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May 10, 1852 - January 22, 1937
Services for Aged Victor Man Tuesday Afternoon
Victor, January 27 - Funeral services for John East were held at the Community Church Tuesday afternoon, Rev. John Hall of Stevensville officiating. Mr. East was born May 10, 1852 at Mission Point, Illinois. He was married to Rose Linda Hathaway at Sheldon, Illinois on June 8, 1875. They came to Montana in 1887 from Bismarck, North Dakota, by mule team, locating in Helena. In September 1900, they came to Victor, locating on a small farm a mile north of town, where Mrs. East passed away a few years ago. Mr. East died Friday at the home of his daughter, Mrs. Abe Keirns, at Stevensville. He is survived by four daughters, Mrs. Keirns, Mrs. Edna Knopp of Sacramento, California, Mrs. D. C. Dwyer of Colville, Washington, and Mrs. Theodore Jacobson of Seattle; also by a son. The Odd Fellows Lodge, of which Mr. East was a member, conducted memorial services at the grave.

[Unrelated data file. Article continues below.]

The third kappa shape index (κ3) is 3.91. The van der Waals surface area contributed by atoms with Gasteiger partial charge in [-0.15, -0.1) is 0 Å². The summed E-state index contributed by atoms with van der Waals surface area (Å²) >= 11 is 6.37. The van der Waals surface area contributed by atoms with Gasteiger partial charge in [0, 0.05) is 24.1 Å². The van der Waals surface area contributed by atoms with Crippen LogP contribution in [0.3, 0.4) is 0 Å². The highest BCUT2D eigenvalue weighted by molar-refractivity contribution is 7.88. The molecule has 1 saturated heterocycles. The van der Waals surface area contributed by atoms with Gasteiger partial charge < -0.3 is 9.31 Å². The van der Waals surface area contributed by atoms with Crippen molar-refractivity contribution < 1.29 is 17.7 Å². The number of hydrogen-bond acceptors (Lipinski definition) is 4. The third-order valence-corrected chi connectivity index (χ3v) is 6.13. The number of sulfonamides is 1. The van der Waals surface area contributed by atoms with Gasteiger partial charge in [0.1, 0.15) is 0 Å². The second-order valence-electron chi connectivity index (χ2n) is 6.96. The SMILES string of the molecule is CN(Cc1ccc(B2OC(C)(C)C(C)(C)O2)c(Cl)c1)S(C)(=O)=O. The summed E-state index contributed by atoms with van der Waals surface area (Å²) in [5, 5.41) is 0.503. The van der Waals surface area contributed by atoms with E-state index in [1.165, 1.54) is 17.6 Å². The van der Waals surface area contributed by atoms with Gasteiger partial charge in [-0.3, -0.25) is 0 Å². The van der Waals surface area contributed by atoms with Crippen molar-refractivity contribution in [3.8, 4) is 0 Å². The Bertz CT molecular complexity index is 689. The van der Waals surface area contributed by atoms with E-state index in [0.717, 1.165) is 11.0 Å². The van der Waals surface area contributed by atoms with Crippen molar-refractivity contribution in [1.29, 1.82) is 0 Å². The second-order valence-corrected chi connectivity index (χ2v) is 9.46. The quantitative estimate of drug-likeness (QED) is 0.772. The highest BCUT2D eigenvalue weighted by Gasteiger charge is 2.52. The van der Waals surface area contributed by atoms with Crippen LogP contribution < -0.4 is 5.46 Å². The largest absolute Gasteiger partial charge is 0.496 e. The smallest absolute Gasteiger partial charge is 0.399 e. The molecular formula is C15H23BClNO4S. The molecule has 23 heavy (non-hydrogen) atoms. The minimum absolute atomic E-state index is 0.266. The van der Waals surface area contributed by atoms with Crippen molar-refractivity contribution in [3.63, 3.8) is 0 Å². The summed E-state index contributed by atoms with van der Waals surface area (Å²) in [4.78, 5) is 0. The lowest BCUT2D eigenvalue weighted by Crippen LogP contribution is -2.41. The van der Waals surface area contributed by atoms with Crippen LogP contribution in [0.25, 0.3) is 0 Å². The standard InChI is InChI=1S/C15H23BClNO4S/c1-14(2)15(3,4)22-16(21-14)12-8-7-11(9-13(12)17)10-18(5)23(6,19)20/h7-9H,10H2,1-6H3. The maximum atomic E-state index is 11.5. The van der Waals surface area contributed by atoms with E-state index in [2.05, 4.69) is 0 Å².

Ravalli Republican, January 28, 1937

February 19, 1853 - March 21, 1933
Resident of Montana for Forty-Five Years.
Estimable Victor Woman Laid to Rest with Tributes of Odd Fellows and Rebekahs

Victor, March 29 - Funeral services for Mrs. John East were held at the Community Church here Friday afternoon. Rosalina Hathaway was born in western Ohio February 19, 1853, and died at Stevensville March 21, 1933, aged 80 years, one month and two days. She was married to John E. East June 8, 1875. To this union were born eight children, five of whom survive. The family came to Montana in 1887, settling first at Helena, where they remained for 13 years. They moved to Victor in 1900, where they have remained ever since.
    Mrs. East was visiting in the home of her daughter, Mrs. Myrtle Kearns, in Stevensville when she passed away. She was a charter member of the Three Link Rebekah lodge of Victor and a member of the Victor Community Church. She is survived by her husband, one son and four daughters, Byrd East of Warm Springs, Mrs. Kearns, Mrs. Edna Knopp of Sacramento, California, Mrs. Edris Jacobson of Seattle, and Mrs. Ivy Dwyer of Colville, Washington.
    Rev. George MacDougal of Stevensville officiated at the services Friday afternoon. A quartet composed of Mrs. Harry Mittower, Mrs. W.P. Robb, C.S. Hinman, and W.E. Hull sang several hymns. The pallbearers were J.A. Conner, John Greenfield, Arthur Fifield, John Smith, Albert Sestak, and James Meason. Several members of the Stevensville Rebekah lodge assisted the Victor Rebekahs in their final tribute to a departed sister.
Ravalli Republican, March 30, 1933